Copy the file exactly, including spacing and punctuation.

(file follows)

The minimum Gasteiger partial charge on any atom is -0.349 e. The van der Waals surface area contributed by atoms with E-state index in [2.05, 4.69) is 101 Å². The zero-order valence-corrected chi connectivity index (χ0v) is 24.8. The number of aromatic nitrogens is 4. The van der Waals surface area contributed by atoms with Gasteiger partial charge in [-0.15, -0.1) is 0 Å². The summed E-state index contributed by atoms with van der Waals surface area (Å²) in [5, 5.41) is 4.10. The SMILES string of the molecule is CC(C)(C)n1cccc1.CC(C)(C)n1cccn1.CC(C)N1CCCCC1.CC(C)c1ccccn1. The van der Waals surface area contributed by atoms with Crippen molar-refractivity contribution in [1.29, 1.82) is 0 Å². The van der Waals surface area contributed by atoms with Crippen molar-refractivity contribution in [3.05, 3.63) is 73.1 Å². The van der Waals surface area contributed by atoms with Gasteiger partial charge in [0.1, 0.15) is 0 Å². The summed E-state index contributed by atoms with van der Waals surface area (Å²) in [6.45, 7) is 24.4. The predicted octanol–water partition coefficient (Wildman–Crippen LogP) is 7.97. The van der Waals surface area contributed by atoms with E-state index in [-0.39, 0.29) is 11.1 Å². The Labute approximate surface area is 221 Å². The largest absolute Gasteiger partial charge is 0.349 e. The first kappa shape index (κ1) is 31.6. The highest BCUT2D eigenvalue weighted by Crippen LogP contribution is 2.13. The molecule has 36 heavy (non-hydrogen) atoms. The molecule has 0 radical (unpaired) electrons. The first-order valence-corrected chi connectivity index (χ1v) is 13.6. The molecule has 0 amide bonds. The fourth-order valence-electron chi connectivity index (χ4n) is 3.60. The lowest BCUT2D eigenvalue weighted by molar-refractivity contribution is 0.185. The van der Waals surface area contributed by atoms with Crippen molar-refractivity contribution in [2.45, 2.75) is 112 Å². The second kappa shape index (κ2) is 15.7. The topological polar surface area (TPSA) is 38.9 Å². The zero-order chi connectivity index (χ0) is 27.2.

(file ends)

The minimum Gasteiger partial charge on any atom is -0.349 e. The van der Waals surface area contributed by atoms with E-state index in [2.05, 4.69) is 101 Å². The zero-order valence-corrected chi connectivity index (χ0v) is 24.8. The number of aromatic nitrogens is 4. The van der Waals surface area contributed by atoms with Gasteiger partial charge in [-0.15, -0.1) is 0 Å². The summed E-state index contributed by atoms with van der Waals surface area (Å²) in [5, 5.41) is 4.10. The SMILES string of the molecule is CC(C)(C)n1cccc1.CC(C)(C)n1cccn1.CC(C)N1CCCCC1.CC(C)c1ccccn1. The van der Waals surface area contributed by atoms with Crippen molar-refractivity contribution in [1.29, 1.82) is 0 Å². The van der Waals surface area contributed by atoms with Crippen molar-refractivity contribution in [3.05, 3.63) is 73.1 Å². The van der Waals surface area contributed by atoms with Gasteiger partial charge in [0.1, 0.15) is 0 Å². The summed E-state index contributed by atoms with van der Waals surface area (Å²) in [6.45, 7) is 24.4. The predicted octanol–water partition coefficient (Wildman–Crippen LogP) is 7.97. The van der Waals surface area contributed by atoms with E-state index in [-0.39, 0.29) is 11.1 Å². The Labute approximate surface area is 221 Å². The largest absolute Gasteiger partial charge is 0.349 e. The first kappa shape index (κ1) is 31.6. The highest BCUT2D eigenvalue weighted by Crippen LogP contribution is 2.13. The molecule has 36 heavy (non-hydrogen) atoms. The molecule has 0 radical (unpaired) electrons. The first-order valence-corrected chi connectivity index (χ1v) is 13.6. The molecule has 0 amide bonds. The fourth-order valence-electron chi connectivity index (χ4n) is 3.60. The lowest BCUT2D eigenvalue weighted by molar-refractivity contribution is 0.185. The van der Waals surface area contributed by atoms with Crippen molar-refractivity contribution in [2.45, 2.75) is 112 Å². The second kappa shape index (κ2) is 15.7. The topological polar surface area (TPSA) is 38.9 Å². The zero-order chi connectivity index (χ0) is 27.2.